• Don’t get caught up in things like “giving a good speech” or “being an expert” or “impressing the audience,” because those things are all illusions. What’s REAL is that you have interesting things to say to people who want to hear them.
  • So give yourself permission to say those interesting things. Not as some theoretically perfect and perfectly-prepared speaker, but as the deserving, thoughtful person that you are right nowOnly when you trust yourself will you find the calm you need to enjoy this experience.
Step Three: Follow These Links for Additional Strategies

So there you have it: a few practical tips, a slight attitude adjustment, a little self-preservation, and you’ll be ready to take the stage.

And Last But Not Least…

And as I told my worried client, there’s ultimately just one thing to remember:

You can do this!!


Image by Diana Simumpande | Unsplash

The post Advice to a Worried Speaker: Trust Yourself, and Your Lifetime of Experience appeared first on Speak Up For Success.

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Public speaking — and effective communication in general — is always about preparation. So really, the title of this post should be…

How To Prepare to Ask for What You Want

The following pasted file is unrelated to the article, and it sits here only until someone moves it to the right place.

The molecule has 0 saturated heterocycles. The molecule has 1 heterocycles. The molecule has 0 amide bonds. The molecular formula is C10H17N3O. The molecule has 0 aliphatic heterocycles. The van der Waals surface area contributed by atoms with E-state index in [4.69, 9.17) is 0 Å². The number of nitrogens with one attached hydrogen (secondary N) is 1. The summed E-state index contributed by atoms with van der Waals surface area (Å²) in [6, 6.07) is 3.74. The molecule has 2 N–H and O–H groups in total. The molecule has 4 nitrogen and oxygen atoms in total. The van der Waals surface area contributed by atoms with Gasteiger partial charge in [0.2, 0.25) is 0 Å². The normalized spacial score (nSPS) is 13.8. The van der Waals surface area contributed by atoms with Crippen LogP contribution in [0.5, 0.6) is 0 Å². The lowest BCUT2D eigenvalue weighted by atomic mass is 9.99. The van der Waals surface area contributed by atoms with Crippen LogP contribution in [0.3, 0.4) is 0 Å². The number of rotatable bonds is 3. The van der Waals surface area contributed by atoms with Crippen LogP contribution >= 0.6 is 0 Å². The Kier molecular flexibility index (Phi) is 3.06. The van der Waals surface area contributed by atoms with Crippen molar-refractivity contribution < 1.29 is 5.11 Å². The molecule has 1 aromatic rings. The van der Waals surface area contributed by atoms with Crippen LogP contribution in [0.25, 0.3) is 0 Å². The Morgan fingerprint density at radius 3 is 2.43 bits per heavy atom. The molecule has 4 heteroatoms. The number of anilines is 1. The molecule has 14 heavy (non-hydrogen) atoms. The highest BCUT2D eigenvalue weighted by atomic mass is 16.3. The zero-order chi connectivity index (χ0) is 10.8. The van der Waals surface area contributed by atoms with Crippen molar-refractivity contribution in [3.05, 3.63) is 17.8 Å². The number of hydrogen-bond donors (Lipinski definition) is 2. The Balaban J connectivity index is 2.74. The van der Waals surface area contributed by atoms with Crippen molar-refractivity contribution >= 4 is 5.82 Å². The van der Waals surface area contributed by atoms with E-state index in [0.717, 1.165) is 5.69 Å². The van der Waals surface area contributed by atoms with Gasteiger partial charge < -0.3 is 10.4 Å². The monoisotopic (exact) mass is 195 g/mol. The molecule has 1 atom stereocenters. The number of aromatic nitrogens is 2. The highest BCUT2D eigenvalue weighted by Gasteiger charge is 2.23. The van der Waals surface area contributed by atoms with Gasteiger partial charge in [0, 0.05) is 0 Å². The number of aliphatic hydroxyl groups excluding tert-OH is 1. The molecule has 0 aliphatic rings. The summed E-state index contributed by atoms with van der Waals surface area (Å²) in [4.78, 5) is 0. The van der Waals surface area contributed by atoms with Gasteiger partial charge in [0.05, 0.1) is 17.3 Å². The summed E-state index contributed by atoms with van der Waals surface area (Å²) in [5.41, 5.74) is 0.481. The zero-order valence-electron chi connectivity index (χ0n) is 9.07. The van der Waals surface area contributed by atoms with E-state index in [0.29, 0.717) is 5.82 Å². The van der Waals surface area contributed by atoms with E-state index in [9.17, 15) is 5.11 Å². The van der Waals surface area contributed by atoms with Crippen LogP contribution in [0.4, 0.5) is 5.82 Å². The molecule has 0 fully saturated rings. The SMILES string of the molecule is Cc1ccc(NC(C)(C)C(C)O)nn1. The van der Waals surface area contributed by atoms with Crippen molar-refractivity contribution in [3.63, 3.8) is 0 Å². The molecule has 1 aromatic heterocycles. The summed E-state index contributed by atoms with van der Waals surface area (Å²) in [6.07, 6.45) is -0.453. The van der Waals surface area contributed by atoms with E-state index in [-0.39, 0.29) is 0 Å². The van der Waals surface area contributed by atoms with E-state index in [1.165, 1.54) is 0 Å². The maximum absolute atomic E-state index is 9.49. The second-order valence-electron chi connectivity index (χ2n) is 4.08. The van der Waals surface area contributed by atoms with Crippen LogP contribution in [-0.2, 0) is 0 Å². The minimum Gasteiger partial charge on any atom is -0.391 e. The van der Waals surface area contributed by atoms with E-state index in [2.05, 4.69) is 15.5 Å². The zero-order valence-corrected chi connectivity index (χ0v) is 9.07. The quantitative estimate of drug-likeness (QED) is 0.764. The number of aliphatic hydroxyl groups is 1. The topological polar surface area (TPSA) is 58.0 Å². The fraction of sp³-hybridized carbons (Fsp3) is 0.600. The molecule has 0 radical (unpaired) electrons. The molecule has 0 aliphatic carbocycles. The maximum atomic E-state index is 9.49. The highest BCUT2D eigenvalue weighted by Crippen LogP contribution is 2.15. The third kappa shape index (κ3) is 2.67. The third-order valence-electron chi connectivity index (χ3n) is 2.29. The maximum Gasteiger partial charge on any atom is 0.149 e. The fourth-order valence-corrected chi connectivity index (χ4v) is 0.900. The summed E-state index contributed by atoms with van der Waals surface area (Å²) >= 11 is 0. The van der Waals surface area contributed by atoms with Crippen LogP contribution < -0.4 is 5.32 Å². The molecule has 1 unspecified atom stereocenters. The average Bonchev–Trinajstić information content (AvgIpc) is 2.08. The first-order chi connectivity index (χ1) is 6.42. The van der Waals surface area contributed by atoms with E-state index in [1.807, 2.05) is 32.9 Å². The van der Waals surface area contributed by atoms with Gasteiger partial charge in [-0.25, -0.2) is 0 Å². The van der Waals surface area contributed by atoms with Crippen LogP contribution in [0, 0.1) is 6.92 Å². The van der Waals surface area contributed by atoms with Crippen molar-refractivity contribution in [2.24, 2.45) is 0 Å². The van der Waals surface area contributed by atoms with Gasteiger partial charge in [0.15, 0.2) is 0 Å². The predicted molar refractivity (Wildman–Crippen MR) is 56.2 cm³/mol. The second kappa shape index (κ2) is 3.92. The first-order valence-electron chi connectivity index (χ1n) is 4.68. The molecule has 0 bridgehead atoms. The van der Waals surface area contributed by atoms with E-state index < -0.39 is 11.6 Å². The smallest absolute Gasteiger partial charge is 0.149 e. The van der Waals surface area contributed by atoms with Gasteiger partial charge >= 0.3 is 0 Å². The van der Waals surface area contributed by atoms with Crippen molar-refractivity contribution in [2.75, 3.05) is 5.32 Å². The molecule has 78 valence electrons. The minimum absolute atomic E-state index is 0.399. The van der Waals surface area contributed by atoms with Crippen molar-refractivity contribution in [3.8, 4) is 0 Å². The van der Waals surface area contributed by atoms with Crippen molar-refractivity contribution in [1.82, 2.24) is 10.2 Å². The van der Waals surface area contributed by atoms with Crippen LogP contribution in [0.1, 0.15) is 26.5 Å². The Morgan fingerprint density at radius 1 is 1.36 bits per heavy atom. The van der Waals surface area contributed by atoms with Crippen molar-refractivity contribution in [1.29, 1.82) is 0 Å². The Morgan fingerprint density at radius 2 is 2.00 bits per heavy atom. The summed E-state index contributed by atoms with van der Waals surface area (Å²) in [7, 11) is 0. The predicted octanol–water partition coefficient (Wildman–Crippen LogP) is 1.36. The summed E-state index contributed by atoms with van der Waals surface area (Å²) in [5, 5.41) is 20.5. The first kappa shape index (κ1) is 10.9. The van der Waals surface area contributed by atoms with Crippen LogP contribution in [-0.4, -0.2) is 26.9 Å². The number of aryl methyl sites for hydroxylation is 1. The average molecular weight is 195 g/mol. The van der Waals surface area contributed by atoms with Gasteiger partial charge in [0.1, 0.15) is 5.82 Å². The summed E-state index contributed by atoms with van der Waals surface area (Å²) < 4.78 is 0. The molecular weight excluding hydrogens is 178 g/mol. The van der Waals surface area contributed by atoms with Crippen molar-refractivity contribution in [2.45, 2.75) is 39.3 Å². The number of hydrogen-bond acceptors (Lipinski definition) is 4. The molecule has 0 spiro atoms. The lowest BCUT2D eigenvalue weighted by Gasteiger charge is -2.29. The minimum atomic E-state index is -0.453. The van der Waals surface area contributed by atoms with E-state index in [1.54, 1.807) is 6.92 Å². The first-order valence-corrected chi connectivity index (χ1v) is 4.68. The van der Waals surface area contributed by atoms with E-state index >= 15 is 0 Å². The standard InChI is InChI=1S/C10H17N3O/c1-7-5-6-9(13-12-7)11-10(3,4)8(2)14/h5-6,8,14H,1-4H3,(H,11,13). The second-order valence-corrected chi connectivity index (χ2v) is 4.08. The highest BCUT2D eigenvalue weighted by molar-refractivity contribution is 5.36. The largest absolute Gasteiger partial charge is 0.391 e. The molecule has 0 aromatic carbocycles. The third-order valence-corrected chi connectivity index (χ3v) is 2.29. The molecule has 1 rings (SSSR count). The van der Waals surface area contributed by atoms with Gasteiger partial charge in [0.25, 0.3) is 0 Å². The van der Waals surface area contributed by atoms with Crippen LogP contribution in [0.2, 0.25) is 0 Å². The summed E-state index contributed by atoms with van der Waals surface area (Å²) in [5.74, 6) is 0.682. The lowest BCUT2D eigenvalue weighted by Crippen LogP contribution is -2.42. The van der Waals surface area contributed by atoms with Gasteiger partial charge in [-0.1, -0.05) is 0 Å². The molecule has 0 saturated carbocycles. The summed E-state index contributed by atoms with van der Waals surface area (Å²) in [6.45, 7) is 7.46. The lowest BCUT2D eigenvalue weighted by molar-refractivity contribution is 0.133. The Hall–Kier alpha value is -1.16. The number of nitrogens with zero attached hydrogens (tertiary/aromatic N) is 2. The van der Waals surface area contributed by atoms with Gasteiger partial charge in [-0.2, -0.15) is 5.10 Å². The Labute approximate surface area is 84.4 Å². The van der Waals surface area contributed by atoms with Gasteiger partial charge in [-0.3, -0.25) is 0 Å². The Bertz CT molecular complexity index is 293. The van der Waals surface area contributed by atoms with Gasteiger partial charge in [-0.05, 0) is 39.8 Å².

I shared these tips at the annual conference of The Women’s Alliance of Xerox:

So you get the point:

When You Ask for What You Want, You’re Starting a Negotiation!

You’re not asking for a favor.

You’re not a supplicant, in a one-down position.

Instead, you’re opening a conversation — a negotiation — so that you and the person you’re talking to can find common ground between what they want and what you want.

The classic example of this is asking for a raise. In this situation,

  • I want to maximize my income (or other benefits); and
  • My manager wants to save the company money while keeping me happy enough that I won’t leave.

Knowing that they want to save money and need to keep me happy will help me craft a realistic and effective “ask” — one that,

  • Points out my benefit to the company
  • Gently reminds them that I have other options, and
  • Explains how they can get what they want (a satisfied, productive employee) by giving me what I want (that raise, promotion, plum assignment, etc.)

How do you get to the point where you’re ready to make that pitch?

Follow These Five Steps to an Effective Ask

Here’s a process that will prepare you to ask for what you want. (I’ve carried through with the example of asking for a raise, but the process is equally effective when you want a promotion, an exciting assignment, time off, better working conditions, or help from your family with household chores!)